We were feeling brave when we booked a night in Olifants Rest Camp between our dates in Skukuza. This meant that we needed to be on the road for a guaranteed 6 hours to reach our destination. While the lower portion of the park were still very dry, from Satara a couple of rain showers already turned the grasslands a bright green.
In the lush green grass, these cheetahs seemed to have lost their usual ability to blend in with the surroundings.
Not far from the cheetahs a troop of baboons was occupying a tree, and we snapped a fresh baby baboon, clinging to his mother for dear life. It still amazes me that these little ones do not fall from their mothers more often amid all the scuffles.
Nothing is like the Kruger National Park with its big five, herds of gnu and zebra which always seem to be found close to each other. That being said, large game is not the only creatures of interest in the park, there is also a whole insect kingdom to encounter.
This dragon fly looked like it had four tiny square wings, only once we looked at the photo did we see it was simply the way the colouring on the wings fooled your eyes that made it look like a pair of tiny sails flapping in the wind.
Dung beetles were not as prevalent as in previous years, this was one of only three that we saw during our visit. Still, this little worker happily rolled his ball up the hill seemingly without a care in the world.
Life is a Journey Not a Destination
Driving around on the roads of the Kruger National Park, I was reminded that life is about the journey and not the destination. Every day we had a clear destination, but the landscapes and rich wildlife is the reason we keep coming back to the park. Often you just need to stop what you are doing, get out of the car and enjoy the view.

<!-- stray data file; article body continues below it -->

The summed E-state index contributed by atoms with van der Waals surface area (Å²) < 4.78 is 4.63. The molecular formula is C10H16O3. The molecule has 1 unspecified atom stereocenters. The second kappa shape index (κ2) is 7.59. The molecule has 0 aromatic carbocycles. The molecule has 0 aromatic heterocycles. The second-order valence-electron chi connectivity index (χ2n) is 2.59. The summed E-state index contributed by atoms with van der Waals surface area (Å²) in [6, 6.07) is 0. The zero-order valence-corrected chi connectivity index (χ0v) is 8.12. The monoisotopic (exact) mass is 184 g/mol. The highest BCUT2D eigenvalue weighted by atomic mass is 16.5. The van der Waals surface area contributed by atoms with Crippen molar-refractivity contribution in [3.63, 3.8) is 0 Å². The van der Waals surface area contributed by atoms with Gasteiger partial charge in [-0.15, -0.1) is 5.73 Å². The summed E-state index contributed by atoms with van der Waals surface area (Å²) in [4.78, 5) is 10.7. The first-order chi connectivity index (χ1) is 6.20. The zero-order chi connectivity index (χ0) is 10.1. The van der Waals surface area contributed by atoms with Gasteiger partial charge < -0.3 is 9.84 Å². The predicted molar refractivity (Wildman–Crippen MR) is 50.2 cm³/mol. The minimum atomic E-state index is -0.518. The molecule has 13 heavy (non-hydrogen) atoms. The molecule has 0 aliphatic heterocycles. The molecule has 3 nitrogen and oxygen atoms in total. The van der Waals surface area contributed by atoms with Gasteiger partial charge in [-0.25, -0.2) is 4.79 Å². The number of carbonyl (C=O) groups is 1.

This was one of those times. In some elevated spots, you are allowed to get out of your vehicle and drink in the beauty that surrounds you on every side.
Once you do reach your destination and the gates close as sun starts to set, fires are lit, and quiet conversations float softly into the night sky. Truly a place for your soul to rest and your spirit to be renewed before you set out on your next adventure.
One might be tempted to stay in a single camp for as long as possible. This time we could not find long stretches of time in a single camp. As a result, we were fortunate enough to visit many camps where we have never stayed before. We enjoyed these camps so much that we decided we would stay in a variety of camps even if we had the choice of staying in one camp for the whole holiday.
As an adult, you will easily be able to just enjoy the drive and the sightings as they happen. Children, on the other hand, need a little help. We found that our little ones really enjoyed checking off animals as they see them, we also made sure to pack other forms of entertainment like books to read, games they could play in the car, and toys that could keep them entertained.
Take the best camera you have access to. On this trip, we had a 400mm lens, and the difference in photo quality was astounding. Looking back on the time in the Kruger National Park is enriched greatly if you have high-quality snaps of the experience.
How to Get There:
When we started planning for the trip we seriously considered making the trip to the park a multi-stop road trip. The plan was to head up to Bloemfontein and stay over with friends for a couple of days. From there we would continue on the N1 to Pretoria where we were to stop for the night. The last leg from Pretoria to the Crocodile Bridge Gate remains the same whether you decide to drive the whole way or instead fly in. Ultimately we calculated the time and cost involved and decided to fly to OR Tambo International Airport.
Flying into OR Tambo International obviously cuts the travel time significantly, which is important if you plan on driving a lot in the park as you look for the animals. What was surprising was that if we were to fly up and rent an SUV, we would not be paying more than if we were to drive up and stying over along the way.
When We Dream
One final option remains for us to try, and that would be to fly to Skukuza airport directly and renting a vehicle from there. This is significantly more expensive, but it does ensure that you have all your driving happening in the park, no national roads for you.
Bookings can be made online via the San Parks website, or by contacting central reservations. You will be able to book from 11 months before the arrival date, but bookings fill up quickly, so don't delay.